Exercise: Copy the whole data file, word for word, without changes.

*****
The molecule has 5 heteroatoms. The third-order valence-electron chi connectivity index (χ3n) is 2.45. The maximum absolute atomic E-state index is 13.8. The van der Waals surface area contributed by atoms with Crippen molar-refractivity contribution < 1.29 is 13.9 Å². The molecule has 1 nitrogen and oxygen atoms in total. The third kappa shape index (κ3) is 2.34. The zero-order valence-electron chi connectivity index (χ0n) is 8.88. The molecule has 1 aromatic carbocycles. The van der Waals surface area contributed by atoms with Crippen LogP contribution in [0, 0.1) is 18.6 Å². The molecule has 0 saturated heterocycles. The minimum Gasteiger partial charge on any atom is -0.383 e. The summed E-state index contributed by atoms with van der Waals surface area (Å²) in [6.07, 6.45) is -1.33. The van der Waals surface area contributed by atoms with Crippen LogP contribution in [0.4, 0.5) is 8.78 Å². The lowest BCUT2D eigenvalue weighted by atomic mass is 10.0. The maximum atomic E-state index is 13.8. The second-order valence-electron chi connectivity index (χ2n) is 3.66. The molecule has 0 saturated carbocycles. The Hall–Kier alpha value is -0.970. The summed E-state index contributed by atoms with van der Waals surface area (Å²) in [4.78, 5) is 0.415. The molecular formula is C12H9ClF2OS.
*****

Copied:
The molecule has 5 heteroatoms. The third-order valence-electron chi connectivity index (χ3n) is 2.45. The maximum absolute atomic E-state index is 13.8. The van der Waals surface area contributed by atoms with Crippen molar-refractivity contribution < 1.29 is 13.9 Å². The molecule has 1 nitrogen and oxygen atoms in total. The third kappa shape index (κ3) is 2.34. The zero-order valence-electron chi connectivity index (χ0n) is 8.88. The molecule has 1 aromatic carbocycles. The van der Waals surface area contributed by atoms with Crippen LogP contribution in [0, 0.1) is 18.6 Å². The molecule has 0 saturated heterocycles. The minimum Gasteiger partial charge on any atom is -0.383 e. The summed E-state index contributed by atoms with van der Waals surface area (Å²) in [6.07, 6.45) is -1.33. The van der Waals surface area contributed by atoms with Crippen LogP contribution in [0.4, 0.5) is 8.78 Å². The lowest BCUT2D eigenvalue weighted by atomic mass is 10.0. The maximum atomic E-state index is 13.8. The second-order valence-electron chi connectivity index (χ2n) is 3.66. The molecule has 0 saturated carbocycles. The Hall–Kier alpha value is -0.970. The summed E-state index contributed by atoms with van der Waals surface area (Å²) in [4.78, 5) is 0.415. The molecular formula is C12H9ClF2OS.